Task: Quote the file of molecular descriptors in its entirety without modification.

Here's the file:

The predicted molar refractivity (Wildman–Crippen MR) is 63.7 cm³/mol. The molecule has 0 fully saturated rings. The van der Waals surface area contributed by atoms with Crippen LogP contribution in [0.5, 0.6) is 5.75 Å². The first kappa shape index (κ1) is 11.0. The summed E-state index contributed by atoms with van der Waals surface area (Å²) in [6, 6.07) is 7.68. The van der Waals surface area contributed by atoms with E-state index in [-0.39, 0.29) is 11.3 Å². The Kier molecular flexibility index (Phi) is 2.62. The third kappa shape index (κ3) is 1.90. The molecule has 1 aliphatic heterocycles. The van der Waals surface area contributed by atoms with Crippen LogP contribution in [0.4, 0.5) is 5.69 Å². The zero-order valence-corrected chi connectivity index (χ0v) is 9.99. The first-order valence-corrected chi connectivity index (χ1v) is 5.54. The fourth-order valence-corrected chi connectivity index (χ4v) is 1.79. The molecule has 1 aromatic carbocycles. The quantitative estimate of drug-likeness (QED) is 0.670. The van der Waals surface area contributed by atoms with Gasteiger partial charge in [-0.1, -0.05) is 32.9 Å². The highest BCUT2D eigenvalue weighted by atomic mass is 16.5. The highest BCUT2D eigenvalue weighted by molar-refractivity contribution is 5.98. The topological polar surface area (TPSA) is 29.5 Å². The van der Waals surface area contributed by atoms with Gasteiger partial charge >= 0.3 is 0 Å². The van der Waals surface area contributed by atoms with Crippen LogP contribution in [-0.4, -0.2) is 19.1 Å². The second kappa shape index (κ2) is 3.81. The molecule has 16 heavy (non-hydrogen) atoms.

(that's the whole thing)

The predicted molar refractivity (Wildman–Crippen MR) is 63.7 cm³/mol. The molecule has 0 fully saturated rings. The van der Waals surface area contributed by atoms with Crippen LogP contribution in [0.5, 0.6) is 5.75 Å². The first kappa shape index (κ1) is 11.0. The summed E-state index contributed by atoms with van der Waals surface area (Å²) in [6, 6.07) is 7.68. The van der Waals surface area contributed by atoms with E-state index in [-0.39, 0.29) is 11.3 Å². The Kier molecular flexibility index (Phi) is 2.62. The third kappa shape index (κ3) is 1.90. The molecule has 1 aliphatic heterocycles. The van der Waals surface area contributed by atoms with Crippen LogP contribution in [0.4, 0.5) is 5.69 Å². The zero-order valence-corrected chi connectivity index (χ0v) is 9.99. The first-order valence-corrected chi connectivity index (χ1v) is 5.54. The fourth-order valence-corrected chi connectivity index (χ4v) is 1.79. The molecule has 1 aromatic carbocycles. The quantitative estimate of drug-likeness (QED) is 0.670. The van der Waals surface area contributed by atoms with Gasteiger partial charge in [-0.1, -0.05) is 32.9 Å². The highest BCUT2D eigenvalue weighted by atomic mass is 16.5. The highest BCUT2D eigenvalue weighted by molar-refractivity contribution is 5.98. The topological polar surface area (TPSA) is 29.5 Å². The van der Waals surface area contributed by atoms with Gasteiger partial charge >= 0.3 is 0 Å². The van der Waals surface area contributed by atoms with Crippen LogP contribution in [-0.4, -0.2) is 19.1 Å². The second kappa shape index (κ2) is 3.81. The molecule has 16 heavy (non-hydrogen) atoms.